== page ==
Upon the recommendation of her veterinarian, GidgMom keeps Gold’s Medicated Powder in a dog first aid kit (actually an LL Bean soft-sided lunch box).  Samoyeds and other thick-coated dogs are especially prone to “hot spots” if they’ve gotten wet and not been completely dried (another reason to spring for a groomer dryer).  If you see your dog excessively licking or chewing on a spot, keep a close eye on it.  It only takes a determined dog with an itch a few minutes to create a bald spot and break the skin, leaving it vulnerable to infection.  If you see a hot spot forming, you want to dry the area out and that’s where the Gold’s Medicated Powder comes in.  Neosporin and other such creams are not the best choice in this instance (that’s the advice she has received).  Again, as with everything else on this website, do your own research, too.  And take advantage of any visit with your veterinarian to ask about situations like this which may arise.  Ask them what you should have in a Dog First Aid kit (in your car and at home) and what home remedies for things like hot spots could save your pup from suffering and save you a vet visit.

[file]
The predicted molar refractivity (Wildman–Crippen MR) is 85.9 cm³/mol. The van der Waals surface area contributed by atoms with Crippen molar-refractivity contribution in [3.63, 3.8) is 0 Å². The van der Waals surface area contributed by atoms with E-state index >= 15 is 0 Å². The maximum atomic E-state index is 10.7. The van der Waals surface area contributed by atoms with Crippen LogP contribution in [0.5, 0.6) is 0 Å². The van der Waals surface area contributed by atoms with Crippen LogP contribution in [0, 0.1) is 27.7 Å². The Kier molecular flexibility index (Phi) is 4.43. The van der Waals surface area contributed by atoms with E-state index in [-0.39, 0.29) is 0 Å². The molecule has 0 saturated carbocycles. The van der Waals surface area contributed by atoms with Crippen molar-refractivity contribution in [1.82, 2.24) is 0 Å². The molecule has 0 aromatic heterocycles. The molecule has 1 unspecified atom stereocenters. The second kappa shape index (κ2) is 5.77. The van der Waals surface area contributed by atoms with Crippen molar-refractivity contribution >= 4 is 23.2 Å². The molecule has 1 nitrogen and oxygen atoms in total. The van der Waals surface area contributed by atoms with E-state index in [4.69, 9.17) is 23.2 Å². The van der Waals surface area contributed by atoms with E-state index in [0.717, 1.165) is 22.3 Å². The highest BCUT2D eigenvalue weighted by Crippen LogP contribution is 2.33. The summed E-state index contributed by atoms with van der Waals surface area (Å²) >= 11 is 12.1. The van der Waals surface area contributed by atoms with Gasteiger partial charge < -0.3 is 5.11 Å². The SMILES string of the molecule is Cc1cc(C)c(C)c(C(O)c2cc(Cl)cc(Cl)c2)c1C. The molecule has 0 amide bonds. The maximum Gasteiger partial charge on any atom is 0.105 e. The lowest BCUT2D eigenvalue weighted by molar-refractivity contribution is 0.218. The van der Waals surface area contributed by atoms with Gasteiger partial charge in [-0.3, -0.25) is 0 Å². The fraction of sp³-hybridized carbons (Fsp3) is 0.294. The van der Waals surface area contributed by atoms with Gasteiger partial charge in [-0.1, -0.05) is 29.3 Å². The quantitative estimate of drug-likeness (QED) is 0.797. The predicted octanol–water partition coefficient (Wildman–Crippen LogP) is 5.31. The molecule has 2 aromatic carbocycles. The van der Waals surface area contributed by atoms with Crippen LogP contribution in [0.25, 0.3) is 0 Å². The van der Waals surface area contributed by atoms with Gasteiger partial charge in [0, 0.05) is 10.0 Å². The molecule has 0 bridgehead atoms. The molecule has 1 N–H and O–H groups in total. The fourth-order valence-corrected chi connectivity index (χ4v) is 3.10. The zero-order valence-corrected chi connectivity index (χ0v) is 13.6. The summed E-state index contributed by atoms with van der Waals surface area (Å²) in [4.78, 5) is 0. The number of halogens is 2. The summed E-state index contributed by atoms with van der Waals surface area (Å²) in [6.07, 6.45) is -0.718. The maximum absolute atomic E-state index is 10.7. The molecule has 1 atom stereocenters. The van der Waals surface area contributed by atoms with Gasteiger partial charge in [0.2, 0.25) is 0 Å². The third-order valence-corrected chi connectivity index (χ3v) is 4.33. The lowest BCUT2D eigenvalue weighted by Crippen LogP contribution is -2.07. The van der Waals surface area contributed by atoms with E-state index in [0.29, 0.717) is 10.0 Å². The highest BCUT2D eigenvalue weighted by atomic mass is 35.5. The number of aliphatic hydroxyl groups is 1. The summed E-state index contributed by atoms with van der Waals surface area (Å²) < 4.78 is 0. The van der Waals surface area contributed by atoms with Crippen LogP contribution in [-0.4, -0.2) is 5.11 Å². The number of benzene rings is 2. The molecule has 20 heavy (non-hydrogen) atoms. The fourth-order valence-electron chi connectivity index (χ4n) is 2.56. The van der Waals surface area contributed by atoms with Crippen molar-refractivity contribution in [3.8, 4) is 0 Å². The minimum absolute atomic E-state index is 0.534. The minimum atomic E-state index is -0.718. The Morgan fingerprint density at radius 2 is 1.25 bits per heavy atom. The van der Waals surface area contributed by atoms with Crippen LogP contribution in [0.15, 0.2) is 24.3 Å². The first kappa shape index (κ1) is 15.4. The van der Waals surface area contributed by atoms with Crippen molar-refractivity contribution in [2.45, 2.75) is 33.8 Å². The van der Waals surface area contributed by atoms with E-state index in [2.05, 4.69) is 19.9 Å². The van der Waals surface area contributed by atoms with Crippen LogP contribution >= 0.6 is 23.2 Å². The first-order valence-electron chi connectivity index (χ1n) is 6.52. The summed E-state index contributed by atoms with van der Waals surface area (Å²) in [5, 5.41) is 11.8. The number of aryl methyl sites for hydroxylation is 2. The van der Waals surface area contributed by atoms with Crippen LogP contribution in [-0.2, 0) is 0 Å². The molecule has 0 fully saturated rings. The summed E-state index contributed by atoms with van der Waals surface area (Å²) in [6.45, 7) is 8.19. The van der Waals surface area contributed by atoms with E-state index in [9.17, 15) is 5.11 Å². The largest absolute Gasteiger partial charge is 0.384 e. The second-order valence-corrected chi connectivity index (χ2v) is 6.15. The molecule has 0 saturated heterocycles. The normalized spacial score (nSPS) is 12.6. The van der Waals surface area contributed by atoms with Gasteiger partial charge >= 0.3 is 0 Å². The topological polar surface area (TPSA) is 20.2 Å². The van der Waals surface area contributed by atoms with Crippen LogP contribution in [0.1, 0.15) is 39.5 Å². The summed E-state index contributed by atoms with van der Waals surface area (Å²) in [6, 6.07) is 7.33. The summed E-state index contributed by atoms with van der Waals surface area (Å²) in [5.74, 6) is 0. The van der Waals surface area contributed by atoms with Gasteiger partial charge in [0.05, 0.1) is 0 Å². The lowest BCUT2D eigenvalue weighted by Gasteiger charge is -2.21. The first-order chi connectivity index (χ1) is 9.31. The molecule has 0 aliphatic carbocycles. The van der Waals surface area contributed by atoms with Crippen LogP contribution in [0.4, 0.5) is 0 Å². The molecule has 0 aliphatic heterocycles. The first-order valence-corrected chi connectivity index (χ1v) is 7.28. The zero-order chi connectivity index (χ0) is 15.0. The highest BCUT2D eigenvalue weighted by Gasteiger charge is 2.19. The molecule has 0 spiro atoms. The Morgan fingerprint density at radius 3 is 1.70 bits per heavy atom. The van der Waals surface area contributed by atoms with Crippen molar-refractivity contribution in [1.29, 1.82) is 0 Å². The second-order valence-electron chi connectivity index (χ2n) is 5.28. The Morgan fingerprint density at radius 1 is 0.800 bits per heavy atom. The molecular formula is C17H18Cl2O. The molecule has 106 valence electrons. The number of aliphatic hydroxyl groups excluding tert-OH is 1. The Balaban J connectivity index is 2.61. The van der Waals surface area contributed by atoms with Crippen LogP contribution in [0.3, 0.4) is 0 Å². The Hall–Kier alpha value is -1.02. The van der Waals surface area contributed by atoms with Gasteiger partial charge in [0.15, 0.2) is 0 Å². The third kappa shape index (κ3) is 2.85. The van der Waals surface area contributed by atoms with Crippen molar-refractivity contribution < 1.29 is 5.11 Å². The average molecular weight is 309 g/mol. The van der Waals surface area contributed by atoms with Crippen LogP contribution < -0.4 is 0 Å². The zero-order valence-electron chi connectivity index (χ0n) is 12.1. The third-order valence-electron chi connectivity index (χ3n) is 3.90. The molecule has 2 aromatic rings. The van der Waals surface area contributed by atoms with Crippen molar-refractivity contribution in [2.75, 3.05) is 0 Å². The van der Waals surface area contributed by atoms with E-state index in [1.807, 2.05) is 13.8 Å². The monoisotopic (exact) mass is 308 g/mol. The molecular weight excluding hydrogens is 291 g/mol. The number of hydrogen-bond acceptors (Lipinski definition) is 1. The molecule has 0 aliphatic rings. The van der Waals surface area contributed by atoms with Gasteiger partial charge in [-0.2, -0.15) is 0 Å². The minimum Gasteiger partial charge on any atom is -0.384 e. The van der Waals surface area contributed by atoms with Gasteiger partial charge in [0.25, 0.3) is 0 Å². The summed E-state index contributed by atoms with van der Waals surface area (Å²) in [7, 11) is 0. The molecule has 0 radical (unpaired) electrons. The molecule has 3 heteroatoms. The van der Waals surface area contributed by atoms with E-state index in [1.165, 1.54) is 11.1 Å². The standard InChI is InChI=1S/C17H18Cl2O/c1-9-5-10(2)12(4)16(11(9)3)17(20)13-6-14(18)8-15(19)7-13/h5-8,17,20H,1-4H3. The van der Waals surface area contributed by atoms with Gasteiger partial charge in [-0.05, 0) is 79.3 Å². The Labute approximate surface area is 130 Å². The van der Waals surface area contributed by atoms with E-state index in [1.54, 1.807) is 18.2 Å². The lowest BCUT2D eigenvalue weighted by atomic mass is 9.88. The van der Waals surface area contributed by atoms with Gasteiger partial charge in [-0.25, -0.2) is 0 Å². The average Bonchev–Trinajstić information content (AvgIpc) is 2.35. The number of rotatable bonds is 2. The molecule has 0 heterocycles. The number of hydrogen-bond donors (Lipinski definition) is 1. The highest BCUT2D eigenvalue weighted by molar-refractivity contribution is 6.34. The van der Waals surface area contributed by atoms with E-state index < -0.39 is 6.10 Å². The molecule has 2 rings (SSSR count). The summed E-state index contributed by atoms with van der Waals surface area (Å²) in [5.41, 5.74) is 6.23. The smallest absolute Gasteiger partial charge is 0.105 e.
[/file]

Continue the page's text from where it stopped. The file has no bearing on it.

Gidgmom chuckles whenever someone asks how much Gidget cost, because the truth of any dog -- purebred or mutt - is that the purchase price is just a down payment on what you’re in for if your dog lives long.  For SamoyedMoms‘ reference going forward, she is going to log notes of Gidget’s vet visits.  To aid in diagnoses, she recommends keeping a separate “Health Journal” for each of your pups, to record:  1) vaccinations and weight;  2) symptoms - as they occur - this could greatly aid your veterinarian in diagnosis, and;  3) treatment (include details of any drugs and dosages -- prescription and non-prescription -- and the attending veterinarian).